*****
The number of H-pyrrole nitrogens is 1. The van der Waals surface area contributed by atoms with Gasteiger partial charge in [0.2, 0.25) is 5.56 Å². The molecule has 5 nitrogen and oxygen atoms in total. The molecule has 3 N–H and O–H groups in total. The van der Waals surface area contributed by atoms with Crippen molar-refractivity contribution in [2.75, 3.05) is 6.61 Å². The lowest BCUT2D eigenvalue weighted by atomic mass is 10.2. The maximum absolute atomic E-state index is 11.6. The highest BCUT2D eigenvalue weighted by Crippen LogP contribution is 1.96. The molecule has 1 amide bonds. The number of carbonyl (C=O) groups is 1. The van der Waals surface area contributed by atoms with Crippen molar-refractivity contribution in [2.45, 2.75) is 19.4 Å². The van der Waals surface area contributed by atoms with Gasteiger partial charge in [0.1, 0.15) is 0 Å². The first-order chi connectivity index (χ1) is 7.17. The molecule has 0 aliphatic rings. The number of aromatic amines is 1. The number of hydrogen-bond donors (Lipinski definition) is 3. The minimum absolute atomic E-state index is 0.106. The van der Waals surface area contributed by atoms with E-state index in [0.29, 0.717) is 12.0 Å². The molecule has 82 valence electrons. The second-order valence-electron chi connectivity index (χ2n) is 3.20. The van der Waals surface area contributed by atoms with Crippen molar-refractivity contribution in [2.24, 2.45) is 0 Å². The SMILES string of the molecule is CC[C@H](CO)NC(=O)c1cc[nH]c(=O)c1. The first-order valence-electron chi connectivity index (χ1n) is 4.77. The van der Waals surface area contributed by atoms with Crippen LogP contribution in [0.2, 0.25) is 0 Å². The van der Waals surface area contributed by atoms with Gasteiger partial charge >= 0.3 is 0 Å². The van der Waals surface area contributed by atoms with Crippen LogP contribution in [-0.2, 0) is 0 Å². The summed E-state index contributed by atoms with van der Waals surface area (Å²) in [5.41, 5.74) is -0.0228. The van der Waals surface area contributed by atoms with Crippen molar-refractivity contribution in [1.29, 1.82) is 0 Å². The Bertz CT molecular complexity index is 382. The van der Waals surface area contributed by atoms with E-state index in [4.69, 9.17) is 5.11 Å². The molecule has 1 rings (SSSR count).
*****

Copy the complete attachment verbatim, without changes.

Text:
The number of H-pyrrole nitrogens is 1. The van der Waals surface area contributed by atoms with Gasteiger partial charge in [0.2, 0.25) is 5.56 Å². The molecule has 5 nitrogen and oxygen atoms in total. The molecule has 3 N–H and O–H groups in total. The van der Waals surface area contributed by atoms with Crippen molar-refractivity contribution in [2.75, 3.05) is 6.61 Å². The lowest BCUT2D eigenvalue weighted by atomic mass is 10.2. The maximum absolute atomic E-state index is 11.6. The highest BCUT2D eigenvalue weighted by Crippen LogP contribution is 1.96. The molecule has 1 amide bonds. The number of carbonyl (C=O) groups is 1. The van der Waals surface area contributed by atoms with Crippen molar-refractivity contribution in [2.45, 2.75) is 19.4 Å². The van der Waals surface area contributed by atoms with Gasteiger partial charge in [0.1, 0.15) is 0 Å². The first-order chi connectivity index (χ1) is 7.17. The molecule has 0 aliphatic rings. The number of aromatic amines is 1. The number of hydrogen-bond donors (Lipinski definition) is 3. The minimum absolute atomic E-state index is 0.106. The van der Waals surface area contributed by atoms with E-state index in [0.29, 0.717) is 12.0 Å². The molecule has 82 valence electrons. The second-order valence-electron chi connectivity index (χ2n) is 3.20. The van der Waals surface area contributed by atoms with Crippen molar-refractivity contribution in [2.24, 2.45) is 0 Å². The SMILES string of the molecule is CC[C@H](CO)NC(=O)c1cc[nH]c(=O)c1. The first-order valence-electron chi connectivity index (χ1n) is 4.77. The van der Waals surface area contributed by atoms with Crippen LogP contribution in [0.2, 0.25) is 0 Å². The van der Waals surface area contributed by atoms with Gasteiger partial charge >= 0.3 is 0 Å². The van der Waals surface area contributed by atoms with Crippen LogP contribution in [-0.2, 0) is 0 Å². The summed E-state index contributed by atoms with van der Waals surface area (Å²) in [5.41, 5.74) is -0.0228. The van der Waals surface area contributed by atoms with Crippen molar-refractivity contribution in [1.29, 1.82) is 0 Å². The Bertz CT molecular complexity index is 382. The van der Waals surface area contributed by atoms with E-state index in [4.69, 9.17) is 5.11 Å². The molecule has 1 rings (SSSR count).